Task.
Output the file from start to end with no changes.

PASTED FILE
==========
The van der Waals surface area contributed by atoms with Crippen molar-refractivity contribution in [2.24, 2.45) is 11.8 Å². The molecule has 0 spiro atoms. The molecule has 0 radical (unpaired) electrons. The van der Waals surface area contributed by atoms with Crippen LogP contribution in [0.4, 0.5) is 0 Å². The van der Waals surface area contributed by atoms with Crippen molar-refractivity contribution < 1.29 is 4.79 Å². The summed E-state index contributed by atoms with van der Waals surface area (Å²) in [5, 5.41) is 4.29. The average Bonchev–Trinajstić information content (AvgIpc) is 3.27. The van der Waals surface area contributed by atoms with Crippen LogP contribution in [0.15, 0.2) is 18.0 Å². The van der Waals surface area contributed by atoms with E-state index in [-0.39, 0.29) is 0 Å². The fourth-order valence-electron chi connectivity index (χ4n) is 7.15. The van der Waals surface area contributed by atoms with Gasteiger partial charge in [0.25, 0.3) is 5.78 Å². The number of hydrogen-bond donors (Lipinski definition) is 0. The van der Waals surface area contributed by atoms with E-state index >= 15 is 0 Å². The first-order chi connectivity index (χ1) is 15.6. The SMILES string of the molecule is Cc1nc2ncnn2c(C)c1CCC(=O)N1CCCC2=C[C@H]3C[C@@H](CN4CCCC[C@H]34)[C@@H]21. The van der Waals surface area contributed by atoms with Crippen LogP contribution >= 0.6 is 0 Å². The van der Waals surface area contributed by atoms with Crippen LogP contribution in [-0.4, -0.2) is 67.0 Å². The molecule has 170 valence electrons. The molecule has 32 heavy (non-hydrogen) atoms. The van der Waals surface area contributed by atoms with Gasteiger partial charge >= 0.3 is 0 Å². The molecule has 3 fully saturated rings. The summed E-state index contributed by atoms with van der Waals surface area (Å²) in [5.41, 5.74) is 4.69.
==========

The van der Waals surface area contributed by atoms with Crippen molar-refractivity contribution in [2.24, 2.45) is 11.8 Å². The molecule has 0 spiro atoms. The molecule has 0 radical (unpaired) electrons. The van der Waals surface area contributed by atoms with Crippen LogP contribution in [0.4, 0.5) is 0 Å². The van der Waals surface area contributed by atoms with Crippen molar-refractivity contribution < 1.29 is 4.79 Å². The summed E-state index contributed by atoms with van der Waals surface area (Å²) in [5, 5.41) is 4.29. The average Bonchev–Trinajstić information content (AvgIpc) is 3.27. The van der Waals surface area contributed by atoms with Crippen LogP contribution in [0.15, 0.2) is 18.0 Å². The van der Waals surface area contributed by atoms with E-state index in [-0.39, 0.29) is 0 Å². The fourth-order valence-electron chi connectivity index (χ4n) is 7.15. The van der Waals surface area contributed by atoms with Gasteiger partial charge in [0.25, 0.3) is 5.78 Å². The number of hydrogen-bond donors (Lipinski definition) is 0. The van der Waals surface area contributed by atoms with E-state index >= 15 is 0 Å². The first-order chi connectivity index (χ1) is 15.6. The SMILES string of the molecule is Cc1nc2ncnn2c(C)c1CCC(=O)N1CCCC2=C[C@H]3C[C@@H](CN4CCCC[C@H]34)[C@@H]21. The van der Waals surface area contributed by atoms with Crippen LogP contribution >= 0.6 is 0 Å². The van der Waals surface area contributed by atoms with Crippen LogP contribution in [-0.4, -0.2) is 67.0 Å². The molecule has 170 valence electrons. The molecule has 32 heavy (non-hydrogen) atoms. The van der Waals surface area contributed by atoms with Gasteiger partial charge >= 0.3 is 0 Å². The molecule has 3 fully saturated rings. The summed E-state index contributed by atoms with van der Waals surface area (Å²) in [5.41, 5.74) is 4.69.